Okay, now for the short story about my site visit travel troubles. To start off: some background: All of us PCTs shadowed a current volunteer during the site visit week, and most of those current PCVs visited our sites with us. Another PCT will be living two villages up the road from me (it’ll be great to have someone in relatively close proximity) so he and his PCV were visiting his site, and my PCV and I were visiting my site at the same time. There is only one “bus” that goes to and from town and our villages once a day (my village is at the very end of the road), so the four of us rode in together on the returning bus at about 1:00pm. The expectation was to stay at one of our houses for the night. Of course, once we got there we realized both houses were totally empty, and were not finished/in a secure state. Therefore, at about 6:00pm we realized that we couldn’t stay the night and had to get back to one of the current PCVs houses. It was getting dark, but luckily we were all together.
There was a driver from my fellow PCT’s village with a very old, we’ll say retired, daladala. He didn’t have gas, but he agreed to drive us the 1.5 hours to one of the current PCV’s site. He got some gas and we started on our way, of course with Tanzanians hopping in to join us as we went. We almost made it out of my village, but the bumpy and wet road quickly ended our expedition. We hit a deep puddle, which promptly broke the gas line. I have a feeling the bane of that dala driver’s existence is gas in one way or another. We all jumped out and then began the process of fixing the gas line, which involved taking out the entire gas tank, etc. Meanwhile it was getting even darker. Us four Americans began contemplating our options. The option that seemed more and more likely as the repair job was underway was to bunk with some Tanzanians for the night in my village. We decided to wait until we knew the status of the dala.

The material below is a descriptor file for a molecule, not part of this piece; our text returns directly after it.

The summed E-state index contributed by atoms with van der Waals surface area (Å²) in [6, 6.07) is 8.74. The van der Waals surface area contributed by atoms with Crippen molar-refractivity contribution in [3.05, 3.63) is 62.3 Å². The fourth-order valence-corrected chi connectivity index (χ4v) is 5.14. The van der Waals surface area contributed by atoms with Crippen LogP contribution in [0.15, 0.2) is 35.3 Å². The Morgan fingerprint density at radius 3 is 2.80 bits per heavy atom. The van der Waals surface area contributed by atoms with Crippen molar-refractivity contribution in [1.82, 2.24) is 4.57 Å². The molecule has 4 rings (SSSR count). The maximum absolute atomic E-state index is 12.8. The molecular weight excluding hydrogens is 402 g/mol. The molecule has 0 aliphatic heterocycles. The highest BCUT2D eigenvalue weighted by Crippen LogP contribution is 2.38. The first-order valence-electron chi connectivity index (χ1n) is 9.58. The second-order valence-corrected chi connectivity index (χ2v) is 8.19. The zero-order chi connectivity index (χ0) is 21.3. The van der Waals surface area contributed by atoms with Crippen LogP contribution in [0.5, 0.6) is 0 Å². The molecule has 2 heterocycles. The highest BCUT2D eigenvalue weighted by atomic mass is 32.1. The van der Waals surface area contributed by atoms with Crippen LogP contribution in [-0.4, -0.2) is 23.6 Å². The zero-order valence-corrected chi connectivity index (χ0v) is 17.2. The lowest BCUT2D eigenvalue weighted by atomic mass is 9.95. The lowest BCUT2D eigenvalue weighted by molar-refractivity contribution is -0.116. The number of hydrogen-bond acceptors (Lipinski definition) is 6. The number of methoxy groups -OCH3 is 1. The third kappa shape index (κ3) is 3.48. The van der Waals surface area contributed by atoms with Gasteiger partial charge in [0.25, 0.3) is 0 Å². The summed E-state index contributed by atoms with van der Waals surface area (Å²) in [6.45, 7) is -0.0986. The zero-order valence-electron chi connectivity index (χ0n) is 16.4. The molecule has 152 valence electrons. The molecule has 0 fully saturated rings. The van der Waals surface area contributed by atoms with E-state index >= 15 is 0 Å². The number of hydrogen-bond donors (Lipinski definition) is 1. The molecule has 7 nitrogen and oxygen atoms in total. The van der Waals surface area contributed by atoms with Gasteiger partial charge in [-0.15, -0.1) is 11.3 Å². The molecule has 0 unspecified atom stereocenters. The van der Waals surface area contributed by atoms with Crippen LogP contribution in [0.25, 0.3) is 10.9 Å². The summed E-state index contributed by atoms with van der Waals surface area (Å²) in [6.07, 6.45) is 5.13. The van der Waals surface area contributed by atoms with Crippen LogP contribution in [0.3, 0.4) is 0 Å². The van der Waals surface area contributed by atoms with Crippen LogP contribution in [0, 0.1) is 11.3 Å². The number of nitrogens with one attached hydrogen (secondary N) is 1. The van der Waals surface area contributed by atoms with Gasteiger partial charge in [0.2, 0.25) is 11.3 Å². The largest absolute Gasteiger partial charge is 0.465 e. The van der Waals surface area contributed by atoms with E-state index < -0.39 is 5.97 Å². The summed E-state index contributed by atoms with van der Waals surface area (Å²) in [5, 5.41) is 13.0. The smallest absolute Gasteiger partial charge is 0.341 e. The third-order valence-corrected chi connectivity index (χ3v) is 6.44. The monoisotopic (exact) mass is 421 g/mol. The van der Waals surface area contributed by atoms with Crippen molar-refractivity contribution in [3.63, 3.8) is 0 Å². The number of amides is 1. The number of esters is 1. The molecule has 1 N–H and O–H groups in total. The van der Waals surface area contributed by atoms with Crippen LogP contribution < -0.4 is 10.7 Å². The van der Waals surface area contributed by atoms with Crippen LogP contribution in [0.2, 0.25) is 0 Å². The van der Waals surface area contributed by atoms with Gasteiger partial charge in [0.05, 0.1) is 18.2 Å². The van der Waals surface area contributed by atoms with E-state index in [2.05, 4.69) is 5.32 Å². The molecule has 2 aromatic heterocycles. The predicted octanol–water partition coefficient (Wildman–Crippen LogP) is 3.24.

As the only light became that of the moon, we heard a car in the distance – not a pikipiki, a car! Sure enough a car drove up the road toward us. We hailed the driver and explained the situation. Thankfully he said if the dala couldn’t be fixed, he would drive us down to the PCV’s site. Of course the dala was not repaired, but the man was true to his word – for a rather high price, he drove us, all 4 piled in the back seat, down through the mountains to the other PCV’s site. It was a long ride, but we made it, and then proceeded to make ourselves a dinner of bananas, avocado, cheese (yeah, there’s cheese in Njombe!), and bucket wine (pineapple). A few card games later and we were ready for bed. Thankfully, our night of uncertainty ended well – and it wasn’t raining throughout the whole ordeal. Anything can happen while traveling here in TZ, and it could have been much, much worse. All in all, I think the situation worked itself out amazingly well, thanks to some ever-helpful Tanzanians. I do, however, hope when I return to my site there won’t be so much uncertain excitement in my first few hours… We’ll see!